We all know the amount of daylight we are exposed to every day is fundamental for our wellbeing and it improves our creativity and productivity. Unfortunately, because we spend most of our time inside of a building, no matter if it is a warehouse, an office, or our home, our intake of natural light is less than 1% of what we get when we go out on a sunny day, and the worst is that we have this deficiency since our school years, because we spend many hours a day closed in a classroom.
Designers tried to invert this trend, creating new styles that increase the quantity of natural light entering in a room, and the most recent design trends reflect this intent, and it is worth to know why all our efforts are going towards this way, so here are a few reasons why natural light is important in a building.
Natural light improves our health
As we already said, natural light is good for our wellbeing. According to the blog NetDoctor, the ideal amount of light that would help our health is about 100,000 lux, provided by the sunlight. Basically, going out for a walk during your lunch break would really help. When we are at work and our children are at school, we get about 300-500 lux, which is like being closed in a box.
During the past decades, we thought artificial light would have been a good replacement for natural light, so the industry did not mind too much about it, especially with the mass construction techniques widely used in this sector. Now that we are realising it is not really the same thing, we are trying to fix this issue.
Natural light saves energy
With the right combination of exposure to daylight and colour palette, the room will be bright enough to allow you to switch off all the lights, even in an average cloudy day in Britain, a window can guarantee from at least eight hours of light a day in December and January, to 16 hours a day in June and July. This is one of the main reasons why our electricity bill during Summer is cheaper than during Winter, but there is more: with the presence of a window, there is no need of an extractor fan, unless there is heavy rain outside, so ventilation systems are used less than before, and their life is longer.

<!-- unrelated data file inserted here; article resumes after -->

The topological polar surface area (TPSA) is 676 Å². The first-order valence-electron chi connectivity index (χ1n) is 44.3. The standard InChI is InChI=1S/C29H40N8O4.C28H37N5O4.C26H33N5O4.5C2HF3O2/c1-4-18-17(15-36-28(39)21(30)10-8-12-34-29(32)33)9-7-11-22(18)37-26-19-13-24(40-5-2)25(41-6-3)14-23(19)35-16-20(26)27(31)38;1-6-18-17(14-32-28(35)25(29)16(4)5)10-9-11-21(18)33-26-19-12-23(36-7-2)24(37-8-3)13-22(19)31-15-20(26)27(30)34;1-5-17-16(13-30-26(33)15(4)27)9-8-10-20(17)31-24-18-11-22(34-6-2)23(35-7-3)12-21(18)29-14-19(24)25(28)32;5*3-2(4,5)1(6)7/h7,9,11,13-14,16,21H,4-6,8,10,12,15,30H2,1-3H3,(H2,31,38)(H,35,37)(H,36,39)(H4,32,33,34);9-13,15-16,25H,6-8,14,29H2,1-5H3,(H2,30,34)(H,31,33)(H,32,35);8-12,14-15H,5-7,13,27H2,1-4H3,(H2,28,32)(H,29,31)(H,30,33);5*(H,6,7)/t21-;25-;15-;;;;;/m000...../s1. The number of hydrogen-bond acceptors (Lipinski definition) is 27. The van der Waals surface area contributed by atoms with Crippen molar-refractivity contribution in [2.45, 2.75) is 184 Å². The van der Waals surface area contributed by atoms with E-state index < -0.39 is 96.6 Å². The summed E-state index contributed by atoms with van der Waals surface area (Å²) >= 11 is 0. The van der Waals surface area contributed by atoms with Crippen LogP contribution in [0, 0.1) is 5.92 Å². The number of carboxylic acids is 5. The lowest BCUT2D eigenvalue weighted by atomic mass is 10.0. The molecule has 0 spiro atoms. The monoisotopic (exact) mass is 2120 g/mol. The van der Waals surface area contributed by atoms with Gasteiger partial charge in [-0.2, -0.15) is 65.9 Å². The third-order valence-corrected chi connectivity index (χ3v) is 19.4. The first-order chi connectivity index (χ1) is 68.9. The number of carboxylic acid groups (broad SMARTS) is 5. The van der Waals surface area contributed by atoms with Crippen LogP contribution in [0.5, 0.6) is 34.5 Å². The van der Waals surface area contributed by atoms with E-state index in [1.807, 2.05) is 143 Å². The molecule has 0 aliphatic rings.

In the last twenty years the number of rooms without a source of natural light in a house or commercial building constantly decreased, and now architects strive to make sure there is at least a window in every room.
Natural light prevents mould
You may think this is an old cliche, but it is the truth: mould expands when the warm and humid air meets a cold and moist surface. Circumstances particularly frequent when the room has no windows and the lighting and ventilation are inadequate, however, if the room is exposed to a sufficient quantity of natural light, there will be no favourable condition for the development of moisture, which supports the growth of the spores.
Anti moisture paint can help, but natural light is the real problem solver.
Natural light is the future
We can only benefit from natural light, and we are sure the buildings of the future will take this consideration into account, and so do we. Natural light makes us feel happy, productive, and healthy, on top of being good for the planet, and the new generation of architects is aware of that.